by Dan Cook
If the IT department suspects the rest of the company harbors rogue app downloaders, it should look for the perps among staff millennials first.
That’s what a survey of 1,500 North American workers by IT solutions provider Softchoice might suggest. The survey queried workers on cloud security related issues and found that millennials are far more likely than the elders on the job to go behind IT’s back to download apps—often unauthorized ones.
Online security is a red-hot topic these days as more services move to the cloud. The cloud’s many advantages—unlimited storage, easy access from anywhere, seamless and non-disruptive upgrades—have made its evolution rapid and its dominance inevitable.
But security experts, including Bhushan Gupta, an invited speaker at PNSQC 2016, warn that the mass movement to the cloud has placed many companies’ data at risk. And bad behavior by employees, whether intentional or not, is responsible for a high percentage of security breaches.
The survey’s title may not say it all, but it says a lot: (Still) Careless Users in the Cloud. Despite the volumes that have been written, blogged, YouTubed and publicly spoken about the perils of cloud security, many workers simply believe “It won’t happen to me.”
For instance, when asked if they’ve ever downloaded an app at work without letting IT know, 31 percent of millennials boldly revealed that they had. That’s compared to 22 percent of baby boomers. When asked if they’d intentionally downloaded an unauthorized app despite the existence of an ITY approved one, 23 percent of millennials said they had, compared to 13 percent of boomers.
Despite the cybersecurity risks involved, 1 in 5 employees said they have:
- Kept their passwords in plain sight,
- Accessed work files from a non-password-protected device,
- Lost devices that weren’t password-protected.
It isn’t out of disrespect for IT, the survey also found, since 71 percent said IT works proactively to understand employees’ needs at work. Asked if they get the support they truly need from IT, two-thirds agreed they did.
What’s the answer? A combination of scolding, education, and vigilance, Softchoice advised.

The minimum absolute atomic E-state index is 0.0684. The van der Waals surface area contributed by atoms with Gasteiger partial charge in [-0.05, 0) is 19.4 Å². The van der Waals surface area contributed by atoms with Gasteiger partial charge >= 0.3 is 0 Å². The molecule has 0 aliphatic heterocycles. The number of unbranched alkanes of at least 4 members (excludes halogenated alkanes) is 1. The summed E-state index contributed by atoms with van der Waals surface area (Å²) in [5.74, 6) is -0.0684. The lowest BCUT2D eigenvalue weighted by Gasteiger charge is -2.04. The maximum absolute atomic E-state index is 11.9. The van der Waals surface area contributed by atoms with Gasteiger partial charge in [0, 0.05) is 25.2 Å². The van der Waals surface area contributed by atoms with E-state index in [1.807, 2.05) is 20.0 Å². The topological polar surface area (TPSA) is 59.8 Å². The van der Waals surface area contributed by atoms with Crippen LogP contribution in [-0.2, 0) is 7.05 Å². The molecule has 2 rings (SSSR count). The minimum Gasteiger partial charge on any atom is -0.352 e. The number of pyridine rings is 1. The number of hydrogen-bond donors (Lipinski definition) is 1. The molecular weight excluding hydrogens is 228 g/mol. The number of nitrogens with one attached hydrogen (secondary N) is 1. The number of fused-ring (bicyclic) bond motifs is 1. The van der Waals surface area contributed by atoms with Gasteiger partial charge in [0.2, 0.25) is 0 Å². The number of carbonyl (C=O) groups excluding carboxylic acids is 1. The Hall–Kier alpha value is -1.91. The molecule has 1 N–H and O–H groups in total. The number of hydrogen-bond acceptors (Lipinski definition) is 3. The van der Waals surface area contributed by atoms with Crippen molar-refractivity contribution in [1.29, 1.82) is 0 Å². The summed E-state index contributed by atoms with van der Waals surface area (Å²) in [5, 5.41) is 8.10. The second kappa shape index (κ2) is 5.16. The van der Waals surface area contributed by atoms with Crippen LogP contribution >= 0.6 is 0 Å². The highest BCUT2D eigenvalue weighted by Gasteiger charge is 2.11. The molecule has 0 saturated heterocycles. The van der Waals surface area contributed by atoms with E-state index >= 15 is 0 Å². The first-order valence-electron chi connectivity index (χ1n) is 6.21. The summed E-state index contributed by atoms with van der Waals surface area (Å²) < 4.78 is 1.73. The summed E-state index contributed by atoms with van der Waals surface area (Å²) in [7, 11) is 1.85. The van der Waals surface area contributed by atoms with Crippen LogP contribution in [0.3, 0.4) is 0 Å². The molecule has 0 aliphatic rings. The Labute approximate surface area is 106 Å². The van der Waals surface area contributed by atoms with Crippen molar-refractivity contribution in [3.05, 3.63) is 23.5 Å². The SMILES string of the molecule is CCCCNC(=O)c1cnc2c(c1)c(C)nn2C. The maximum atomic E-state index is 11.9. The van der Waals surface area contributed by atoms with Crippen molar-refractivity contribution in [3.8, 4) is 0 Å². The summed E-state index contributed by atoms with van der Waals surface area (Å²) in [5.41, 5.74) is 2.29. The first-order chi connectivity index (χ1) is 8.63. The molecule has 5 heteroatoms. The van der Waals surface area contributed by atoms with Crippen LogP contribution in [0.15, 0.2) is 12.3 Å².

“Employees display a wide range of bad habits, from lax password security to rogue IT behavior. If something doesn’t change, organizations will be placed in an extremely vulnerable position,” David MacDonald, Softchoice President, and CEO, said. “Risky behavior and data vulnerabilities are almost guaranteed to persist if organizations don’t provide training and direction on cybersecurity best practices for the apps, platforms and IT tools employees use on a daily basis.”
Circling back to our invited speaker, Gupta, he says data thieves are well aware that it’s often easier to hack a person than a computer.
“Social engineering (an act of exploiting people instead of computers) is one of the most dangerous tools in the hacker’s toolkit to breach internet security,” he says in his description of his upcoming presentation, Social Engineering – How to Avoid Being a Victim. “The Ubiquiti Networks fell victim to a $39.1 million fraud as one of its staff members was hit by a fraudulent ‘Business Email Compromise’ attack. Thousands of grandmas and grandpas are victims of phishing emails and are forced to pay ransom to have their data released.”
Have you experienced a data breach caused by a lapse in knowledge or judgment by an employee? Share your experiences with us in October at PNSQC 2016—or right here, in the comments section of this blog.